What Ira Glass, Rainer Maria Rilke and David Foster Wallace can teach us about learning slowly, deliberation and the discovery of creativity from the inside out.
I often find that my biggest struggles with Creativity can be compared to this commonplace experience: Have you ever tried to remember something (someone’s name, where you know a certain actor from, the title of a book you’ve read a thousand times, what you had for dinner the previous evening) and no matter how you reframe the question to yourself and can associate certain memories with the one you’re trying to recover, your mind is a big, blank space of nothing, a desert, an expanse that overflows with everything but that one piece of information you’re desperately trying to uncover?
To me, this is often times my experience with Creativity. I know it’s there. I can sense it. I can even sense the idea of my idea, of what surrounds it and supports it. There is a tipping point on which I am constantly teetering, an edge to which I am dangerously close, but I am grasping in the dark without a clear vision of what I’m grasping towards.
If that sounds at all familiar, my hurried reassurance is this: don’t worry, and this I say even to myself. We’re all there, too, more often than not. For those rarer instances when the thing we’re trying to remember appears to us during a moment after we’ve called off the search (in the shower, on the train, in the middle of the night), more often we are left trying to field a connection about as successfully as aiming for a bullseye by throwing sand into the wind.
Instead of perceiving this to be discouragement, I find it both an enlightenment and a relief to know that anyone who pursues a creative practice goes through that. Even if the work they’re doing is tremendously varied from one project to the next, there are a lot of similar questions that come to mind, all of which seem to center around the wonderings, “What am I trying to do? and “Is it even any good?”
The famous words from Ira Glass on creative beginnings (and the below video version by Daniel Sax that I can't stop watching) have been a constant reminder to me and many that goodness, and what it takes to uncover that innate craving and knowledge we’re so desperately trying to remember through doing, is not necessarily the point. At least, not at first.
In a society that is deeply competitive and, in the spirit of spade-calling, pretty close-minded in terms of what qualifies as “talent” or “skill”, there’s not a whole lot of natural space for creativity to thrive, at least in any individual sense. Instead of us viewing our artistic endeavors as a potential or a curve by which to learn, we automatically strive for the final version of great which, according to Glass and many other creative thinkers, is a moment for which to be fought, not an instantaneous status to achieve the second we put our pen to paper.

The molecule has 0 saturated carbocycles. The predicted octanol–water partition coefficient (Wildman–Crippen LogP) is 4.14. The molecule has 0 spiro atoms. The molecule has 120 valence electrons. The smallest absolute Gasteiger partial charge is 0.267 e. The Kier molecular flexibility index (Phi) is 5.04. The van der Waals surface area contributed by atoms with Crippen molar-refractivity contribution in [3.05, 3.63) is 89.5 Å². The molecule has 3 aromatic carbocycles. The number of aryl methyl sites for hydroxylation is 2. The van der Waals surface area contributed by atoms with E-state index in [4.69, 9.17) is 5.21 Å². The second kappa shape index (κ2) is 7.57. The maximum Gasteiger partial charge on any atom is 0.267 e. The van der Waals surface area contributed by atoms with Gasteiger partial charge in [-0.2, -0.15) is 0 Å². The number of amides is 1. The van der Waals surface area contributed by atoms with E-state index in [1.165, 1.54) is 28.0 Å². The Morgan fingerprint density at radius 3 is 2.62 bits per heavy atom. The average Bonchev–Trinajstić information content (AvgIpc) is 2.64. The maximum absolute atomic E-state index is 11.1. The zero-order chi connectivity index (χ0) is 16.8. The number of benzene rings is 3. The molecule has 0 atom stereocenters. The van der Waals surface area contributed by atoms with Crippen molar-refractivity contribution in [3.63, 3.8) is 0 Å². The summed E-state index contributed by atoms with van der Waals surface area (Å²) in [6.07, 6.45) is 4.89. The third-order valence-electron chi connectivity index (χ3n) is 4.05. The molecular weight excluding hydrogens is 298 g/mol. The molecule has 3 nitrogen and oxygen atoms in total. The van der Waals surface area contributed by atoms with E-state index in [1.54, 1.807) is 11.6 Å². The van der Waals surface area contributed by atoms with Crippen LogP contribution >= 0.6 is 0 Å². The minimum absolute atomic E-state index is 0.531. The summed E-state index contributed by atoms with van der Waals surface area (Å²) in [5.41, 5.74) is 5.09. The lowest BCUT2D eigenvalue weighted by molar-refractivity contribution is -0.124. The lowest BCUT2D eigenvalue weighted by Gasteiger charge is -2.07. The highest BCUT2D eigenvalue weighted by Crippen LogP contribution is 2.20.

In my personal endeavors, I have found that the work I am most happy doing is when I allow myself to remain unconcerned with (or perhaps, deep enough within the actual work to not even consider) what other people will think of it. If we can stop ourselves from asking “Is the work good?” and instead focus on what we’re learning from it, then we can dramatically alter the reasons why we choose to be creative in the first place: not for the nods of approval or widespread understanding but for our own personal breakthroughs, of churning through a “huge volume of work” most of which will be terrible, but it is only in those rough drafts and sketches and outlines that we piece together our true intentions. Through the rubble and discord comes our best ideas, but these ideas can only rise to the surface after time invested digging, elbow-deep in the dirt and the disaster of the climb.
It is a journey in and of itself to sift through the bad ideas, the first takes, the illegible drafts and the failed executions. And why do we do it? Why do we spend hours and days crafting, doing and making only to come out on the other side with less than we started? For only one single strand of words, a fraction of a sentence that denotes more meaning than the thousands of others we have scratched off, the many pages we have left behind? For a single sketch that defines our next direction in design?
The answer, simplified and reduced down to the granule of truth that I cling to, is because it is only through this process that we are able to uncover what we have been searching for all along. We’re looking for the moment of truth that allows us to figuratively slap our foreheads in realization and say, “That’s who/what/where it was.” It is Rainer Maria Rilke’s admonition to “Live the questions now. Perhaps you will then gradually, without noticing it, live along some distant day into the answer.” and what David Foster Wallace reminds us in his essay Some Remarks on Kafka’s Funniness: “That our endless and impossible journey toward home is in fact our home ... That, finally, the door opens… and it opens outward – we’ve been inside what we wanted all along.” To arrive at the realization that we are already where we’ve been going, that the circle continues, that the journey to there is here.
Helen Williams is the Community Love Director at Holstee. She is passionate about cooking and writing which pair well together on her vegetarian food blog, green girl eats. She's strives, every day, to be less sorry.